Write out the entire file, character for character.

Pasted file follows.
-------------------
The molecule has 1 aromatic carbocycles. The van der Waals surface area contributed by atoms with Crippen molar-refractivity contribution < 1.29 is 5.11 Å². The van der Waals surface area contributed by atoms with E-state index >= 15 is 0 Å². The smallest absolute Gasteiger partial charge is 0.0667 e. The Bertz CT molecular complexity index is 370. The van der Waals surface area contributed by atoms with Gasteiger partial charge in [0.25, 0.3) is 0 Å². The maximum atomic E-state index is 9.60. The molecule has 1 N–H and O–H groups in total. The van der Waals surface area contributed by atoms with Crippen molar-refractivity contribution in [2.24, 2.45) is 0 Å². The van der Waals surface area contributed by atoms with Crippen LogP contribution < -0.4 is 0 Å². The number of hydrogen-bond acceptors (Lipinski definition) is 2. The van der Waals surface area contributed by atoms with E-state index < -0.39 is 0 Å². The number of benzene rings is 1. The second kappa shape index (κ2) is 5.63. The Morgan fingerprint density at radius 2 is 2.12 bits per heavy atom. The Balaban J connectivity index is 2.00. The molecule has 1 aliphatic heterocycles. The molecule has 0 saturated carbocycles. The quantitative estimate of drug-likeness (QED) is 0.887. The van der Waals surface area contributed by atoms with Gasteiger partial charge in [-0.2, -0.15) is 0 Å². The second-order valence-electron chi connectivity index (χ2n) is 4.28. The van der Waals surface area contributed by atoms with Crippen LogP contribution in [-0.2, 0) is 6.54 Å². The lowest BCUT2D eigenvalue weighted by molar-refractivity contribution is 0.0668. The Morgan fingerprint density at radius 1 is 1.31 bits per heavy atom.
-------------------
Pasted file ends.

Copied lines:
The molecule has 1 aromatic carbocycles. The van der Waals surface area contributed by atoms with Crippen molar-refractivity contribution < 1.29 is 5.11 Å². The van der Waals surface area contributed by atoms with E-state index >= 15 is 0 Å². The smallest absolute Gasteiger partial charge is 0.0667 e. The Bertz CT molecular complexity index is 370. The van der Waals surface area contributed by atoms with Gasteiger partial charge in [0.25, 0.3) is 0 Å². The maximum atomic E-state index is 9.60. The molecule has 1 N–H and O–H groups in total. The van der Waals surface area contributed by atoms with Crippen molar-refractivity contribution in [2.24, 2.45) is 0 Å². The van der Waals surface area contributed by atoms with Crippen LogP contribution < -0.4 is 0 Å². The number of hydrogen-bond acceptors (Lipinski definition) is 2. The van der Waals surface area contributed by atoms with E-state index < -0.39 is 0 Å². The number of benzene rings is 1. The second kappa shape index (κ2) is 5.63. The Morgan fingerprint density at radius 2 is 2.12 bits per heavy atom. The Balaban J connectivity index is 2.00. The molecule has 1 aliphatic heterocycles. The molecule has 0 saturated carbocycles. The quantitative estimate of drug-likeness (QED) is 0.887. The van der Waals surface area contributed by atoms with Gasteiger partial charge in [-0.2, -0.15) is 0 Å². The second-order valence-electron chi connectivity index (χ2n) is 4.28. The van der Waals surface area contributed by atoms with Crippen LogP contribution in [-0.2, 0) is 6.54 Å². The lowest BCUT2D eigenvalue weighted by molar-refractivity contribution is 0.0668. The Morgan fingerprint density at radius 1 is 1.31 bits per heavy atom.